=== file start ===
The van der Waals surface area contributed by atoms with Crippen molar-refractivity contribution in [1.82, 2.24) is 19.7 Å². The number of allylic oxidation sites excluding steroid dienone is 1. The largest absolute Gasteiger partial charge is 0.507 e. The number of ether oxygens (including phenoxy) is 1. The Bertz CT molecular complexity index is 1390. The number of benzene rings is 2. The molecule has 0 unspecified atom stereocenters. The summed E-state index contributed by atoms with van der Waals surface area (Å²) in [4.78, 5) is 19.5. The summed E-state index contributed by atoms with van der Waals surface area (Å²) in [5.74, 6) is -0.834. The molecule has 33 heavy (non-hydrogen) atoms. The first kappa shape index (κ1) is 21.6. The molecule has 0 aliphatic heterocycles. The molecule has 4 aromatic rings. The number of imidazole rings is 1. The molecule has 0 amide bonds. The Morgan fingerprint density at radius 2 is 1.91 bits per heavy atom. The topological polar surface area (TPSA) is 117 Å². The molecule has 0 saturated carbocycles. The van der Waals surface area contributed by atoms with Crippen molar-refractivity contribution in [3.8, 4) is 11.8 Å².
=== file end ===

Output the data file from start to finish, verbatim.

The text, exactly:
The van der Waals surface area contributed by atoms with Crippen molar-refractivity contribution in [1.82, 2.24) is 19.7 Å². The number of allylic oxidation sites excluding steroid dienone is 1. The largest absolute Gasteiger partial charge is 0.507 e. The number of ether oxygens (including phenoxy) is 1. The Bertz CT molecular complexity index is 1390. The number of benzene rings is 2. The molecule has 0 unspecified atom stereocenters. The summed E-state index contributed by atoms with van der Waals surface area (Å²) in [4.78, 5) is 19.5. The summed E-state index contributed by atoms with van der Waals surface area (Å²) in [5.74, 6) is -0.834. The molecule has 33 heavy (non-hydrogen) atoms. The first kappa shape index (κ1) is 21.6. The molecule has 0 aliphatic heterocycles. The molecule has 4 aromatic rings. The number of imidazole rings is 1. The molecule has 0 amide bonds. The Morgan fingerprint density at radius 2 is 1.91 bits per heavy atom. The topological polar surface area (TPSA) is 117 Å². The molecule has 0 saturated carbocycles. The van der Waals surface area contributed by atoms with Crippen molar-refractivity contribution in [3.8, 4) is 11.8 Å².